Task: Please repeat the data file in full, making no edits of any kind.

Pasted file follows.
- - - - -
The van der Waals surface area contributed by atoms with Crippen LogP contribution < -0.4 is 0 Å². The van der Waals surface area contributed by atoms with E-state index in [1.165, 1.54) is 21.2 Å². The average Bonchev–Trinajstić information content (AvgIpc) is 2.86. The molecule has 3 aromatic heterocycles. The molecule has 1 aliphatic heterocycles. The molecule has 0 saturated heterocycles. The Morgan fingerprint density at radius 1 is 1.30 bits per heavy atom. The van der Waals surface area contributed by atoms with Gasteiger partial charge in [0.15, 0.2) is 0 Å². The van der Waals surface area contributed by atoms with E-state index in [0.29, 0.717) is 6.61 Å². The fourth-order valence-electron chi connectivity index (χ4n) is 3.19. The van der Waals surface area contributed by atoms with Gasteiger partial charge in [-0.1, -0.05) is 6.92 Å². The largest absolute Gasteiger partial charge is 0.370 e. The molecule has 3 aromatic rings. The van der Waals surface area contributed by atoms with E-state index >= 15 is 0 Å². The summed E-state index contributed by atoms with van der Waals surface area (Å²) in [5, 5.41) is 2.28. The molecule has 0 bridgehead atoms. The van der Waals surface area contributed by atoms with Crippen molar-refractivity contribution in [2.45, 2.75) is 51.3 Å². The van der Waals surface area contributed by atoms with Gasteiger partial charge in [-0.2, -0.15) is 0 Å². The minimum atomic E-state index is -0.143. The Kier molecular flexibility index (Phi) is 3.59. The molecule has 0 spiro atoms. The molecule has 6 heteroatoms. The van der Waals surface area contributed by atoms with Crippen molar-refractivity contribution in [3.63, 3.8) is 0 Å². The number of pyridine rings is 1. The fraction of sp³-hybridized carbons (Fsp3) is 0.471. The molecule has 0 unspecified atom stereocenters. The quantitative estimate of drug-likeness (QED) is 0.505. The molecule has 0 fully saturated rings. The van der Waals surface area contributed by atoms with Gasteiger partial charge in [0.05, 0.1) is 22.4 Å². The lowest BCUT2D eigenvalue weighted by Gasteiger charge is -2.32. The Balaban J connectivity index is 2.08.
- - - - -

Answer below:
The van der Waals surface area contributed by atoms with Crippen LogP contribution < -0.4 is 0 Å². The van der Waals surface area contributed by atoms with E-state index in [1.165, 1.54) is 21.2 Å². The average Bonchev–Trinajstić information content (AvgIpc) is 2.86. The molecule has 3 aromatic heterocycles. The molecule has 1 aliphatic heterocycles. The molecule has 0 saturated heterocycles. The Morgan fingerprint density at radius 1 is 1.30 bits per heavy atom. The van der Waals surface area contributed by atoms with Gasteiger partial charge in [0.15, 0.2) is 0 Å². The van der Waals surface area contributed by atoms with E-state index in [0.29, 0.717) is 6.61 Å². The fourth-order valence-electron chi connectivity index (χ4n) is 3.19. The van der Waals surface area contributed by atoms with Gasteiger partial charge in [-0.1, -0.05) is 6.92 Å². The largest absolute Gasteiger partial charge is 0.370 e. The molecule has 3 aromatic rings. The van der Waals surface area contributed by atoms with E-state index >= 15 is 0 Å². The summed E-state index contributed by atoms with van der Waals surface area (Å²) in [5, 5.41) is 2.28. The molecule has 0 bridgehead atoms. The van der Waals surface area contributed by atoms with Crippen molar-refractivity contribution in [2.45, 2.75) is 51.3 Å². The van der Waals surface area contributed by atoms with Gasteiger partial charge in [-0.2, -0.15) is 0 Å². The minimum atomic E-state index is -0.143. The Kier molecular flexibility index (Phi) is 3.59. The molecule has 0 spiro atoms. The molecule has 6 heteroatoms. The van der Waals surface area contributed by atoms with Crippen molar-refractivity contribution in [3.63, 3.8) is 0 Å². The number of pyridine rings is 1. The fraction of sp³-hybridized carbons (Fsp3) is 0.471. The molecule has 0 unspecified atom stereocenters. The quantitative estimate of drug-likeness (QED) is 0.505. The molecule has 0 fully saturated rings. The van der Waals surface area contributed by atoms with Gasteiger partial charge in [0.05, 0.1) is 22.4 Å². The lowest BCUT2D eigenvalue weighted by Gasteiger charge is -2.32. The Balaban J connectivity index is 2.08.